Through my studies, I have come across some profound teachings concerning the impact of thoughts on our health. It is education that may seem unbelievable to someone that holds a strong opinion to the contrary.

One of the teachings that I have come to believe is that most, if not all, of the physical disease that people encounter come from a person’s thought life. 
DrCaroline Leaf, a cognitive neuroscientist with a PhD in Communication Pathology and a BSc in Logopedics and Audiology, specializing in metacognitive and cognitive neuropsychology, has made some groundbreaking discoveries in mental health.

Dr. Leaf has written many books, including one entitled Switch on Your Brain: The Key to Peak Happiness, Thinking, and Health. According to Dr. Leaf, the vast majority--a whopping 75-98 percent--of the illnesses that plague us today are a direct result of our thought life. She also states that 87-95% of all mental, emotional and physical illness is a direct result of our thinking and that 98% of cancers come from our thought life.
You can imagine the opposition that she must face from those in the medical field, who believe physical disease comes from environmental influences, diet, infection and genetics. I believe that there is much more to the equation. Based on experience, I personally believe that toxic thinking causes physical changes of toxicity in our bodies. Furthermore, I believe that you must deal with it at the root level if healing is to occur. The root is the mind.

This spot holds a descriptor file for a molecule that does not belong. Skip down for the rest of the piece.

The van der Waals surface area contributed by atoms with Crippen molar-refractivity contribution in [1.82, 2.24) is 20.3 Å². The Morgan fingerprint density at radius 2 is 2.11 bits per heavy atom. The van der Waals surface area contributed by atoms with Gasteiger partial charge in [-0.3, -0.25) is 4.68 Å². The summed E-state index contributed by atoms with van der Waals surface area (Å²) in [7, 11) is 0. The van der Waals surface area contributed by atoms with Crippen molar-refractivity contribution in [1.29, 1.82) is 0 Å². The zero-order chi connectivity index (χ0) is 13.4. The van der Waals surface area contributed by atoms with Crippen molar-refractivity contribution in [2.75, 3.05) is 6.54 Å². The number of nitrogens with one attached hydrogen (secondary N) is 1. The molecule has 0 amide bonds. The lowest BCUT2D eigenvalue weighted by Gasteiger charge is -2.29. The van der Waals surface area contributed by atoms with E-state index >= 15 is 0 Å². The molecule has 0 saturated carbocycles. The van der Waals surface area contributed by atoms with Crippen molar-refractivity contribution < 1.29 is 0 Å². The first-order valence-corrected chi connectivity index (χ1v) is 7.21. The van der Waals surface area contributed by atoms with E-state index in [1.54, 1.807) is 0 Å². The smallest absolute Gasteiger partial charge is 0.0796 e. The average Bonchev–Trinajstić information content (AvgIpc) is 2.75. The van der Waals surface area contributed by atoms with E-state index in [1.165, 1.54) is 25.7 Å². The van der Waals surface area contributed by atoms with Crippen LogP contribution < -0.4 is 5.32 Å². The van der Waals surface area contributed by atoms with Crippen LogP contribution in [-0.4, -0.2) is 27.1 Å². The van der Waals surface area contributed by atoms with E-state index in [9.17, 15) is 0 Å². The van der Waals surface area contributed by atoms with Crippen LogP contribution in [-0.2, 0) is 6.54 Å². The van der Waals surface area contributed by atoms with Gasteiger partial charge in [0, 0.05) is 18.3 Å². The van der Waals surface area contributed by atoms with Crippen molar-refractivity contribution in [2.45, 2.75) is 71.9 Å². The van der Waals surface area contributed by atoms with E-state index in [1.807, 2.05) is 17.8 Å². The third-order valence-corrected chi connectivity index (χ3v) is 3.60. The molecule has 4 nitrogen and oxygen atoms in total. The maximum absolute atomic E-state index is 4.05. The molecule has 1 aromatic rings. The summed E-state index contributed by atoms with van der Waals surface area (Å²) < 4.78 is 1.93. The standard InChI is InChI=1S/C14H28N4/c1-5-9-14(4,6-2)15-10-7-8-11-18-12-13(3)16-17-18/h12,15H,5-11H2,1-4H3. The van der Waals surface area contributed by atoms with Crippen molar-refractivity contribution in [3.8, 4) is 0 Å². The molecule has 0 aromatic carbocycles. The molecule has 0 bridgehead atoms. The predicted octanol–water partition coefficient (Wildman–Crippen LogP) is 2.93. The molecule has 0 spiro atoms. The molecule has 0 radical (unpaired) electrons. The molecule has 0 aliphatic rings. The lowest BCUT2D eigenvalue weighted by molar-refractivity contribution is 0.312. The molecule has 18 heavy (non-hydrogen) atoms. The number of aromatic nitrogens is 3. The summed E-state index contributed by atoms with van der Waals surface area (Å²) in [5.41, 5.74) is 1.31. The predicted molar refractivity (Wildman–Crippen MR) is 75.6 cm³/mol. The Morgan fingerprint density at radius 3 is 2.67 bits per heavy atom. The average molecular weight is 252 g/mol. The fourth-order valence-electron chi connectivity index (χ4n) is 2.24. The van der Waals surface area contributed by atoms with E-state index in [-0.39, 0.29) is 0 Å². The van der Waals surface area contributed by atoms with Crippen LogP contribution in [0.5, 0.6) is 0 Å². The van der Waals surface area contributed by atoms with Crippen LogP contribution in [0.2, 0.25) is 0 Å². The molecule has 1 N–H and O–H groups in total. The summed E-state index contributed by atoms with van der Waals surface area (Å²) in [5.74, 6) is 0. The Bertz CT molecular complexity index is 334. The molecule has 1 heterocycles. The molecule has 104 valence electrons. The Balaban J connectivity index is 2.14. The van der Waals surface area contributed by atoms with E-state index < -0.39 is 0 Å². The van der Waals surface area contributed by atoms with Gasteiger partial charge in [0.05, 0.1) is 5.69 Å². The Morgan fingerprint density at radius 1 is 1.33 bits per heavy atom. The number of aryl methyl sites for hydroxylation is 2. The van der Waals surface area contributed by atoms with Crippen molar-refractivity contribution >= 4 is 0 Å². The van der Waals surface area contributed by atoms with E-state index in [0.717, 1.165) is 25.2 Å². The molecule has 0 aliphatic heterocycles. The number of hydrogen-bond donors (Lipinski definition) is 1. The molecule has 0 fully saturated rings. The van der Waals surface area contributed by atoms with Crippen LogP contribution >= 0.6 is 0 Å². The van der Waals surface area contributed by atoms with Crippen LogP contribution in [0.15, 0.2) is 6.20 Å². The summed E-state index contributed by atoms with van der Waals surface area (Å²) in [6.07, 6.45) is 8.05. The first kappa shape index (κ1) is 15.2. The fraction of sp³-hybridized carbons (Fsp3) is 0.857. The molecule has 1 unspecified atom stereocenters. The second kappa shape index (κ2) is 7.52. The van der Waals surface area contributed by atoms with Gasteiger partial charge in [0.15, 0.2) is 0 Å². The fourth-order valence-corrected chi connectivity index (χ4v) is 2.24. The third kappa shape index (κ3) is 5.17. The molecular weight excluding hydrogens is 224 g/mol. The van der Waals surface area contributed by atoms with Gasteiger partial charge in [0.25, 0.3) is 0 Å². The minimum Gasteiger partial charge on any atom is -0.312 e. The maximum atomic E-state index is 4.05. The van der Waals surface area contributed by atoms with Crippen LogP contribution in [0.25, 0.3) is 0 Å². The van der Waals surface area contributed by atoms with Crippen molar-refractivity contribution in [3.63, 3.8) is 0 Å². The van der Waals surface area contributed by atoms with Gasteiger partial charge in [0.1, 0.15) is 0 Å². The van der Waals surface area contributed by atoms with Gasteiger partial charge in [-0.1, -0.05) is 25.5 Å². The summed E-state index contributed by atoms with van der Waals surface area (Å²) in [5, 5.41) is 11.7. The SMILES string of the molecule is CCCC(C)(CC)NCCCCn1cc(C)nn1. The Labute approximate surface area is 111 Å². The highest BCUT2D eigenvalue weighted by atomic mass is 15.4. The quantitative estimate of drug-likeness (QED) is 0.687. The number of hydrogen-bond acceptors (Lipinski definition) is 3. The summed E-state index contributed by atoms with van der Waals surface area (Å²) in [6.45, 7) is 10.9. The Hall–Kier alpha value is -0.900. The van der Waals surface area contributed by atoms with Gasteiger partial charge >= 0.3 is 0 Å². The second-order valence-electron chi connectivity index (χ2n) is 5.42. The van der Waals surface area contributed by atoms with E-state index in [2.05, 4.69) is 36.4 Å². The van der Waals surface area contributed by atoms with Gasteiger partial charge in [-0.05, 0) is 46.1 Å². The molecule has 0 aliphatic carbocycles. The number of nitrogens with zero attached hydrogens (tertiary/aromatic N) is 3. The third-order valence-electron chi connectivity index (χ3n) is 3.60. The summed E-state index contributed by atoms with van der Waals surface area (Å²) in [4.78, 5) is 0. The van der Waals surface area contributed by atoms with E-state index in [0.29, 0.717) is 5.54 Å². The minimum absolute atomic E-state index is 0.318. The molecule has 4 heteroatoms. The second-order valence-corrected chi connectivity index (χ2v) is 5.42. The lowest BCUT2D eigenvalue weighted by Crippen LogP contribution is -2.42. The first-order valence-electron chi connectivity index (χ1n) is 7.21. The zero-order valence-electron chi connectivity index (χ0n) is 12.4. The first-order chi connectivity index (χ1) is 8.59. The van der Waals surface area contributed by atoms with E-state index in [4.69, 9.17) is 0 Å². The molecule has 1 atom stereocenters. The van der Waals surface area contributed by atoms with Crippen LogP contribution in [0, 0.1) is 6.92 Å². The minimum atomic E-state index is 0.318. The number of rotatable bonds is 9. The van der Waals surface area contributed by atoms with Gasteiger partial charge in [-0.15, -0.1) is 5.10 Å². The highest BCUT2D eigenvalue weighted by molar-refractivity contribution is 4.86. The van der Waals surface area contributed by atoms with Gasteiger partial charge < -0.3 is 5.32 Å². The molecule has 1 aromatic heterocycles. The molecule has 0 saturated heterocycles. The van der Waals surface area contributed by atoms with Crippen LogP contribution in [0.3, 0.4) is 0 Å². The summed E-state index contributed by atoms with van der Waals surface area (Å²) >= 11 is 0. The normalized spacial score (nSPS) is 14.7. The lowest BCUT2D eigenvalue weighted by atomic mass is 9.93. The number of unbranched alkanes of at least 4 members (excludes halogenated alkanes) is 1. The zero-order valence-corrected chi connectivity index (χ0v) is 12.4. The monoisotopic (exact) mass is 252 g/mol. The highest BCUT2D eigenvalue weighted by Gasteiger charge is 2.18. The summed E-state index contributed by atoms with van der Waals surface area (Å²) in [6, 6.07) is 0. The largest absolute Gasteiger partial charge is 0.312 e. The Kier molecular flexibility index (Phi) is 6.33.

If you believe that thoughts create emotions and emotions affect our physical health then you might tend to agree with the teachings of Dr. Leaf.

More people are realizing the impact that our thought life has on our health and science is disproving some of what the medical model has taught us for years. We have become more open minded concerning our health. With the promotion of natural medicine and spirituality, there is much more hope that healing is possible. My motto is “do not accept a diagnosis of disease unless you are also told that you can be healed as well!”

Finally, one last thought that I would like to suggest. If we are to believe that the source of physical disease stems from a mental source, can we further conclude that everybody that has ever lived could have been considered mentally ill at some level? Let that thought sink in for a moment. If you can grasp it, then you must agree that our society should adamantly reject the whole stigma of mental illness. Let’s face it, we all have stuff, most of us just don’t want to admit to it because of the shame and disgrace associated with it. In fact, a major part of the healing process comes from revealing what has been hidden.

A teacher and personal mentor of mine by the name of Dr. Ed Smith, Founder of Transformational Prayer Ministry, has often stated, “it takes a lot less energy to admit that we are a mess than to pretend that we are not!”